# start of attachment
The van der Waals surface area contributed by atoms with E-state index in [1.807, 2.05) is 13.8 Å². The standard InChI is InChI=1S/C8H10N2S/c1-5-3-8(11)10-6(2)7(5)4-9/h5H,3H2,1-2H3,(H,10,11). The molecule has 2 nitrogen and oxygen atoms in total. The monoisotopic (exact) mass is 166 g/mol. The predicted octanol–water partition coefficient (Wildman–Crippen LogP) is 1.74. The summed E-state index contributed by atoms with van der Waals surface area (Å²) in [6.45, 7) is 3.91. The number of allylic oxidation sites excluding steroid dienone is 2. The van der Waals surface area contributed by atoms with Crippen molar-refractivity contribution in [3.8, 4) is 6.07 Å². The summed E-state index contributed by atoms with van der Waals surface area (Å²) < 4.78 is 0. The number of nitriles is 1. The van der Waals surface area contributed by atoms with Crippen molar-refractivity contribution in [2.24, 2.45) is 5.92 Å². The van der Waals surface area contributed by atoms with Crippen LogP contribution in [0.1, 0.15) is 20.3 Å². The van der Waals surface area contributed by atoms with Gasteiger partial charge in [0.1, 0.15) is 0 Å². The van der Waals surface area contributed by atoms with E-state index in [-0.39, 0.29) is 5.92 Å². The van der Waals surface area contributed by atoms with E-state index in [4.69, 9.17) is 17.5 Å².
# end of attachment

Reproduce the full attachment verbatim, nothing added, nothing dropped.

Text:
The van der Waals surface area contributed by atoms with E-state index in [1.807, 2.05) is 13.8 Å². The standard InChI is InChI=1S/C8H10N2S/c1-5-3-8(11)10-6(2)7(5)4-9/h5H,3H2,1-2H3,(H,10,11). The molecule has 2 nitrogen and oxygen atoms in total. The monoisotopic (exact) mass is 166 g/mol. The predicted octanol–water partition coefficient (Wildman–Crippen LogP) is 1.74. The summed E-state index contributed by atoms with van der Waals surface area (Å²) in [6.45, 7) is 3.91. The number of allylic oxidation sites excluding steroid dienone is 2. The van der Waals surface area contributed by atoms with Crippen molar-refractivity contribution in [3.8, 4) is 6.07 Å². The summed E-state index contributed by atoms with van der Waals surface area (Å²) < 4.78 is 0. The number of nitriles is 1. The van der Waals surface area contributed by atoms with Crippen molar-refractivity contribution in [2.24, 2.45) is 5.92 Å². The van der Waals surface area contributed by atoms with Crippen LogP contribution in [0.1, 0.15) is 20.3 Å². The van der Waals surface area contributed by atoms with Gasteiger partial charge in [0.1, 0.15) is 0 Å². The van der Waals surface area contributed by atoms with E-state index in [-0.39, 0.29) is 5.92 Å². The van der Waals surface area contributed by atoms with E-state index in [4.69, 9.17) is 17.5 Å².